DJI enters civilian delivery with debut of first-ever carrier drone FlyCart 30

The most eye-catching are a smart obstacle avoidance and a built-in parachute system, which is a standard component on all variants of FlyCart 30.

DJI, the world drone leader, yesterday unveiled its first-ever civilian carrier drone FlyCart 30, marking its foray into commercial delivery and logistics services.

FlyCart 30 is a dual-battery quadcopter with an eight-propeller structure. It has a maximum payload capacity of 30 kg and flies up to 16 km when fully loaded under a dual-battery mode.

With only one battery pack in action, the drone’s load increases to 40 kg and its range increases accordingly.

With a maximum flight range of 28 km, the drone cruises at a top speed of 20 m/s.

FlyCart 30 is IP55 water and dust resistant, on top of being able to withstand inclement weather and gales of 12m/s.

The drone can remain airborne for 18 minutes even in frigid environments thanks to the self-heating dual-battery pack capable of replenishing power.

With a lift of 6,000 m above sea level, it adapts to all kinds of topographies and climates.

For instance, the drone is able to operate at a temperature ranging from -20 degrees to 45 degrees Celsius.

DJI’s latest release also stands out for its two modes of delivery, namely, a cargo box configuration and a winch crane system.

The cargo box that the drone comes with can be assembled and disassembled quickly for effective loading and offloading of goods. Moreover, the cargo box is programmed to measure its own weight.

In the cases where cargo box carries the risk of missing the landing spot or cannot be dropped off to the designated location, the crane cable mode will kick in.

Under this mode, the cable drop system enables both automatic and manual control, whereby the user can have the cargo delivered as per his or her requirements, or intervene promptly if need be.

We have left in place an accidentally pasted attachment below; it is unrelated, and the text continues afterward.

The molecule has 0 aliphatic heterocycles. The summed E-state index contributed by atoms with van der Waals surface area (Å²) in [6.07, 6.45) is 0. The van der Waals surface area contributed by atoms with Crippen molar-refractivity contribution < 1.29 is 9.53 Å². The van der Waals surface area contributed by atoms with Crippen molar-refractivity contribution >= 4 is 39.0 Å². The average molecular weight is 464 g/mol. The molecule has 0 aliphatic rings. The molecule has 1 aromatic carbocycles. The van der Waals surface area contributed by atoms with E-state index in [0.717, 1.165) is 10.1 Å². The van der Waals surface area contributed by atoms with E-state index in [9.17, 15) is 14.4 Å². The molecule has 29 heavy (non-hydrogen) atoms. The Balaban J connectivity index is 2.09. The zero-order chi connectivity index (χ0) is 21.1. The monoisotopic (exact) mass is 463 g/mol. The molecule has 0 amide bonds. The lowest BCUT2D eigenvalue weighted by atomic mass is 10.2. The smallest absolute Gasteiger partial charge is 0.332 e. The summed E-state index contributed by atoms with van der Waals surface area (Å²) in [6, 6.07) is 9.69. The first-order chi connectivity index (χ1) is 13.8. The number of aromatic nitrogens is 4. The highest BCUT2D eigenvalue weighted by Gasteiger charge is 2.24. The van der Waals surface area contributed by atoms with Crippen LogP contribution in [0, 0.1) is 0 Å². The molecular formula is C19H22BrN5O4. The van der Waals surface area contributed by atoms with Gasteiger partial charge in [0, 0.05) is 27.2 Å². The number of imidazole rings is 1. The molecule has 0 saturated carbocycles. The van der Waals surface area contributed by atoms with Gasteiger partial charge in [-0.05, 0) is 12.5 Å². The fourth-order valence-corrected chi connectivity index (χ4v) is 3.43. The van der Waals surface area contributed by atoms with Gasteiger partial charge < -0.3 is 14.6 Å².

These two forms of transportation methods have given the user more freedom of choice and reliable alternatives.

The drone is equipped with DJI’s O3 video and image transmission system, which sends signals non-stop to as far as 20 km away.

Other components also set this drone apart from other members of the DJI family or similar carrier drones in the market.

The most eye-catching are a smart obstacle avoidance and a built-in parachute system, which is a standard component on all variants of FlyCart 30.

The parachute will be opened to break the fall once the drone is in free fall due to a severe glitch.

Extra safety features to cope with emergencies include the option for users to find multiple safe landing spots.

In addition, FlyCart 30 is controllable by two operators in different locations. The drone’s RC Plus remote controller allows them to switch control of the device during a long-haul flight. This effectively solves issues such as signal occlusion and insufficiency delivery accuracy.

The standard package of FlyCart 30 costs 125,000 yuan (US$17,137.5), which contains a drone, a DJI RC remote controller and C8000 smart charger, DB2000 smart flight batteries, and a charging hub and cables. The drone went on sale on China’s mainland from August 16 onward.

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Ni Tao

Ni Tao is the founder and editor-in-chief of cnrobopedia. Prior to cnrobopedia, he had a full decade of experience with a major state-run English-language newspaper as a tech reporter and opinion writer. He is also a communications specialist, having provided consultancy services to established firms like Siemens, Philips, ABinBev, Diageo, Group (Nasdaq: TCOM, HK: 9961), Jianpu Technology (NYSE: JT) and a handful of domestic startups. A graduate of Fudan University, he writes widely about China's business and tech scenes and other topics for global publications including South China Morning Post, SupChina, The Diplomat, CGTN, Banking Technology, among others, and tries to impart his experience to students at Fudan University Journalism School, where he is a part-time lecturer. When he's not writing about robotics, you can expect him to be on his beloved Yanagisawa saxophones, trying to play some jazz riffs, often in vain and occasionally against the protests of an angry neighbor. Get in touch with him by dropping a line at

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